But there are also broader concerns about such techniques being deemed illegal by Congress. While waterboarding was used against three high-level Al Qaeda suspects, many of the other controversial techniques were routinely used on a much larger group of detainees, according to government reports.
The quality of that gathered information is an issue lurking in the background of several of the highest profile terror cases in the US legal system. Detainees at the Guantánamo terror prison camp are asking the US Supreme Court for an opportunity to challenge the legality of their detention by having federal judges test the veracity of allegations made against them.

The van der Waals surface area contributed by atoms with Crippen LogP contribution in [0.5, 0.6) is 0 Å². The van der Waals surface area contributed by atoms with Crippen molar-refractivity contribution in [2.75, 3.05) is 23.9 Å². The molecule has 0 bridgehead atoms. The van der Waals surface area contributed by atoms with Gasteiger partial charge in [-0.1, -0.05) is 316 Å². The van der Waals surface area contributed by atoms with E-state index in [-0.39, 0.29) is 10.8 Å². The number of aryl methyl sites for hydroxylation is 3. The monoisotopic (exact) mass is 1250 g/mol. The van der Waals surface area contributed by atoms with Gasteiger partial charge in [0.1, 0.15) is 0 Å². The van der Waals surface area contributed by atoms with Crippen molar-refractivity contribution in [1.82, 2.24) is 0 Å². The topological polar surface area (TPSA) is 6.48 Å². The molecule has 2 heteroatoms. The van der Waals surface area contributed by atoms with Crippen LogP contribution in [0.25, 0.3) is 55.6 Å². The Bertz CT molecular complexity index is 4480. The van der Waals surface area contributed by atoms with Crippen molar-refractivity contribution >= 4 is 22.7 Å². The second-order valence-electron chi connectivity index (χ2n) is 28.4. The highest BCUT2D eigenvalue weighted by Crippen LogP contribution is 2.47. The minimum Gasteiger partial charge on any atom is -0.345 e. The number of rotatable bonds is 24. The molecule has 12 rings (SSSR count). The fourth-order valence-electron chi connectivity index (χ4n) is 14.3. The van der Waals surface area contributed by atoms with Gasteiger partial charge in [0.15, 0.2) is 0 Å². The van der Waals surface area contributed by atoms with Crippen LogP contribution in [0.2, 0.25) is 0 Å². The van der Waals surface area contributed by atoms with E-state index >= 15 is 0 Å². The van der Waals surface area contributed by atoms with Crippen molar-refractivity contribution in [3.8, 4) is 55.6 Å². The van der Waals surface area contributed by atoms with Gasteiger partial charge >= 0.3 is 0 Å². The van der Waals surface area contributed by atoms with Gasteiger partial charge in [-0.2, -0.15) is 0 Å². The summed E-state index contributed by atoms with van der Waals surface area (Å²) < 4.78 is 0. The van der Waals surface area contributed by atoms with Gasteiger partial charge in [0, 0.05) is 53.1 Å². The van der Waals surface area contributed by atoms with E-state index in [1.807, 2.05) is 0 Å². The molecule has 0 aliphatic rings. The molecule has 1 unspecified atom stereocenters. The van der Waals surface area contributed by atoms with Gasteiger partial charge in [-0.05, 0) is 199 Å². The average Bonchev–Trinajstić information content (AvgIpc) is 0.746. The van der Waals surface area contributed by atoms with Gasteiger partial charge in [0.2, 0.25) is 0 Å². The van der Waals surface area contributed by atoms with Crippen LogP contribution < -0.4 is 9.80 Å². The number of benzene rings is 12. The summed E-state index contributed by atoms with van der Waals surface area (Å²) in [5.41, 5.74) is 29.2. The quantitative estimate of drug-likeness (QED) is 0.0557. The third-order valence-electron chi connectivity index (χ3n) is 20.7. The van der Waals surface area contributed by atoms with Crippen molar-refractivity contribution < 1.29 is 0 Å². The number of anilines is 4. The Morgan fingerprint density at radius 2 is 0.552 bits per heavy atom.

The Bush administration is fighting to prevent any examination of the quality of US intelligence information in a court of law. Such an inquiry might, in turn, lead to broader questions about the legality of US interrogation methods.
Similar questions about the quality of information and legality of interrogation techniques are expected to arise at US military commissions that are set to conduct war-crimes trials later this year at Guantánamo.
Supporters of the Army Field Manual approach say information obtained through more benign methods of questioning yield more reliable information. Gen. David Petraeus, commander of US forces in Iraq, made this point in a letter to the troops last year. "Certainly extreme physical action can make someone 'talk;' however, what the individual says may be of questionable value," he wrote.